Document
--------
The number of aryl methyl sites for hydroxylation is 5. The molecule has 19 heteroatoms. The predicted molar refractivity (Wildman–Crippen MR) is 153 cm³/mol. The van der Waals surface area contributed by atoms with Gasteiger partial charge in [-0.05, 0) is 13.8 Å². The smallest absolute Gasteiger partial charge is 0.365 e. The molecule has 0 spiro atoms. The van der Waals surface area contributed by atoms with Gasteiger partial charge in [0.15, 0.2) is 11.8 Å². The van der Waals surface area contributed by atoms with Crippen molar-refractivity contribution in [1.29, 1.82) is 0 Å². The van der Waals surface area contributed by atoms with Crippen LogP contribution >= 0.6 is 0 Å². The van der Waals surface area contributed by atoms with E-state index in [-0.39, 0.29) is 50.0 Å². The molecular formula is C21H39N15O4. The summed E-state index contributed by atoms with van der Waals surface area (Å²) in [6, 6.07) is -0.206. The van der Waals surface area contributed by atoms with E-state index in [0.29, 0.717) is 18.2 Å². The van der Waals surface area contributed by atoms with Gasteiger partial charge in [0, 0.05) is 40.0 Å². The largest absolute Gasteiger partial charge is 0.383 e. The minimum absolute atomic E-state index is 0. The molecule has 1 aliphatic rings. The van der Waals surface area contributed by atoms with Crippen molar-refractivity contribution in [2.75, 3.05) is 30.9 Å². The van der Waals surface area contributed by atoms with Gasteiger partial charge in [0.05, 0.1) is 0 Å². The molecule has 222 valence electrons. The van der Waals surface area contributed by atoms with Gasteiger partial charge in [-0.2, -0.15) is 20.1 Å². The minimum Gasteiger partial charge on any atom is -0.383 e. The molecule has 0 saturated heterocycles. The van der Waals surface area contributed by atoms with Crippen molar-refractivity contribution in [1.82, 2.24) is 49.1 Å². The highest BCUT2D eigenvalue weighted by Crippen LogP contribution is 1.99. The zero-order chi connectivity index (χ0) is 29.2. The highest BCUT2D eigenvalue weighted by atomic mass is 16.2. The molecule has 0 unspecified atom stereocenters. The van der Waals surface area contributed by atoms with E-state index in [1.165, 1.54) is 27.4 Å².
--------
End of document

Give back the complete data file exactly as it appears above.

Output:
The number of aryl methyl sites for hydroxylation is 5. The molecule has 19 heteroatoms. The predicted molar refractivity (Wildman–Crippen MR) is 153 cm³/mol. The van der Waals surface area contributed by atoms with Gasteiger partial charge in [-0.05, 0) is 13.8 Å². The smallest absolute Gasteiger partial charge is 0.365 e. The molecule has 0 spiro atoms. The van der Waals surface area contributed by atoms with Gasteiger partial charge in [0.15, 0.2) is 11.8 Å². The van der Waals surface area contributed by atoms with Crippen molar-refractivity contribution in [1.29, 1.82) is 0 Å². The van der Waals surface area contributed by atoms with Crippen LogP contribution >= 0.6 is 0 Å². The van der Waals surface area contributed by atoms with E-state index in [-0.39, 0.29) is 50.0 Å². The molecular formula is C21H39N15O4. The summed E-state index contributed by atoms with van der Waals surface area (Å²) in [6, 6.07) is -0.206. The van der Waals surface area contributed by atoms with E-state index in [0.29, 0.717) is 18.2 Å². The van der Waals surface area contributed by atoms with Gasteiger partial charge in [0, 0.05) is 40.0 Å². The largest absolute Gasteiger partial charge is 0.383 e. The minimum absolute atomic E-state index is 0. The molecule has 1 aliphatic rings. The van der Waals surface area contributed by atoms with Crippen molar-refractivity contribution in [2.75, 3.05) is 30.9 Å². The van der Waals surface area contributed by atoms with Gasteiger partial charge in [0.05, 0.1) is 0 Å². The molecule has 222 valence electrons. The van der Waals surface area contributed by atoms with Gasteiger partial charge in [-0.2, -0.15) is 20.1 Å². The minimum Gasteiger partial charge on any atom is -0.383 e. The molecule has 0 saturated heterocycles. The van der Waals surface area contributed by atoms with Crippen molar-refractivity contribution in [1.82, 2.24) is 49.1 Å². The highest BCUT2D eigenvalue weighted by Crippen LogP contribution is 1.99. The zero-order chi connectivity index (χ0) is 29.2. The highest BCUT2D eigenvalue weighted by atomic mass is 16.2. The molecule has 0 unspecified atom stereocenters. The van der Waals surface area contributed by atoms with E-state index in [1.165, 1.54) is 27.4 Å².